CHURCH: The first round of voting in France's presidential election is just days away. And the race remains unpredictable. Supporters of conservative Francois Fillon rallied Wednesday. He has struggled with a financial scandal, but he received last-minute endorsements from former President Nicolas Sarkozy and former Prime Minister Alain Juppe.

Far right leader Marine Le Pen told supporters she's the only candidate who can overthrow the elite. Hundreds of people protested Le Pen's party, the National Front. Some reportedly threw rocks at police.

Police prevented the demonstrators from reaching Le Pen's rally. Polls show about a quarter of French voters are still undecided and the race is too close to call.

Well, the U.K. will be holding a snap election in June. Parliament voted overwhelmingly in favor of the prime minister's proposal, but that doesn't solve all of Theresa May's problems.

Our Nic Robertson has more.


UNIDENTIFIED MALE: Order, order! The leader of the opposition must be heard and the prime minister must be heard.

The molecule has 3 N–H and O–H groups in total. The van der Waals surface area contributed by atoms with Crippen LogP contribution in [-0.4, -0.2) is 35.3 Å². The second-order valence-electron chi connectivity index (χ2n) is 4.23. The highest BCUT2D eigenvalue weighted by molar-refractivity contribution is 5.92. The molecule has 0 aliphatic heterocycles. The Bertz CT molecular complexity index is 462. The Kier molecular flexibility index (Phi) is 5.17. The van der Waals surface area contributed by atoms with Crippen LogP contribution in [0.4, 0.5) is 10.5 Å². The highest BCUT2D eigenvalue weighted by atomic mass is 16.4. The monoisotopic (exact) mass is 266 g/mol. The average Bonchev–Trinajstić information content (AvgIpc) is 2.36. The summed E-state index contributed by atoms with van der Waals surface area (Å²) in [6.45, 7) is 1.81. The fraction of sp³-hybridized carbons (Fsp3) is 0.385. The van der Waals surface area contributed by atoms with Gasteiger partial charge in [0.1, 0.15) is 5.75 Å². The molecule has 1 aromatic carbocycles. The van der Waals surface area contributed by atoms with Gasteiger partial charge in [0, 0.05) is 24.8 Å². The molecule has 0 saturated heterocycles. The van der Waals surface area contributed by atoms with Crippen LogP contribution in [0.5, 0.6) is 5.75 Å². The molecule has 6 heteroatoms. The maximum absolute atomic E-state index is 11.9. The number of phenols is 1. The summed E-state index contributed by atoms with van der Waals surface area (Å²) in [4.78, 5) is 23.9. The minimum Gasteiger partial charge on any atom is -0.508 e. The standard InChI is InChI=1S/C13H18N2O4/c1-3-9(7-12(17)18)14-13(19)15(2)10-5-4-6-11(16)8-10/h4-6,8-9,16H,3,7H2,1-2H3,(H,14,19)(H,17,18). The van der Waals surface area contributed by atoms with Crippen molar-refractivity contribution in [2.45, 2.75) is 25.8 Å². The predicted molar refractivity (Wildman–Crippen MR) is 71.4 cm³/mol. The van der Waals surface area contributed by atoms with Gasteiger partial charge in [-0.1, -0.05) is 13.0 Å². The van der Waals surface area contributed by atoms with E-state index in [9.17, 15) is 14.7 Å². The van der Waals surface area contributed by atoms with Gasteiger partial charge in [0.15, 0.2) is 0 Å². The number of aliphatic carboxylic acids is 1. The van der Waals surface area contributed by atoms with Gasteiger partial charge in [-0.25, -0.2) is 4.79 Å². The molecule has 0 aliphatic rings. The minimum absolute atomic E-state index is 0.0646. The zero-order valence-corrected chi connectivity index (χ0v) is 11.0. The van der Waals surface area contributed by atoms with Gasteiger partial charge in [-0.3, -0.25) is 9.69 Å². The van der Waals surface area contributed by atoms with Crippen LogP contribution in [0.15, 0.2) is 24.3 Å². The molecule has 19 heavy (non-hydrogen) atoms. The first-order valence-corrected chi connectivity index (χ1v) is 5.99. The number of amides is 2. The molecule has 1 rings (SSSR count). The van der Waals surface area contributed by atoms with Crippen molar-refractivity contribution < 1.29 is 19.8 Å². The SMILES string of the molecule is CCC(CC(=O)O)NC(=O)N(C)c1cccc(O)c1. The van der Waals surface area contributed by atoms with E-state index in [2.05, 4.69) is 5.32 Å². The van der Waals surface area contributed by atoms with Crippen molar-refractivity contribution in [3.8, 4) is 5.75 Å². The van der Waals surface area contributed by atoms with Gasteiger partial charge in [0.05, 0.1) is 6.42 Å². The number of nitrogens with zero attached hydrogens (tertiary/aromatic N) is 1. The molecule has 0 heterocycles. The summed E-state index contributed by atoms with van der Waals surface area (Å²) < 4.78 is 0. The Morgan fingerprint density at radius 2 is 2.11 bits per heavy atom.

NIC ROBERTSON, CNN INTERNATIONAL DIPLOMATIC EDITOR: Starting gun fired, the opening salvos of a snap election have begun.


THERESA MAY, BRITISH PRIME MINISTER: Every vote for the conservatives will make me stronger when I negotiate for Britain with the European Union. And every vote for the conservatives will mean we can stick to our plan for a stronger Britain.

JEREMY CORBYN, LABOUR PARTY LEADER: Mr. Speaker, we welcome the general election.


But -- but this -- but this is a -- but this is a prime minister who promised there wouldn't be one. A prime minister who cannot be trusted. She says it's about leadership yet, is refusing to defend her record in television debates.


ROBERTSON: May standing strong in the polls predicted to increase her majority at Corbyn's expense, but she's taking heat from all sides, including pro-independent Scots for refusing TV debates.


ANGUS ROBERTSON, BRITISH SCOTTISH NATIONAL PARTY MP: If the prime minister is so confident that her hard brexit, pro-austerity, anti- immigration case is right, then she should debate it with opposition leaders during the campaign.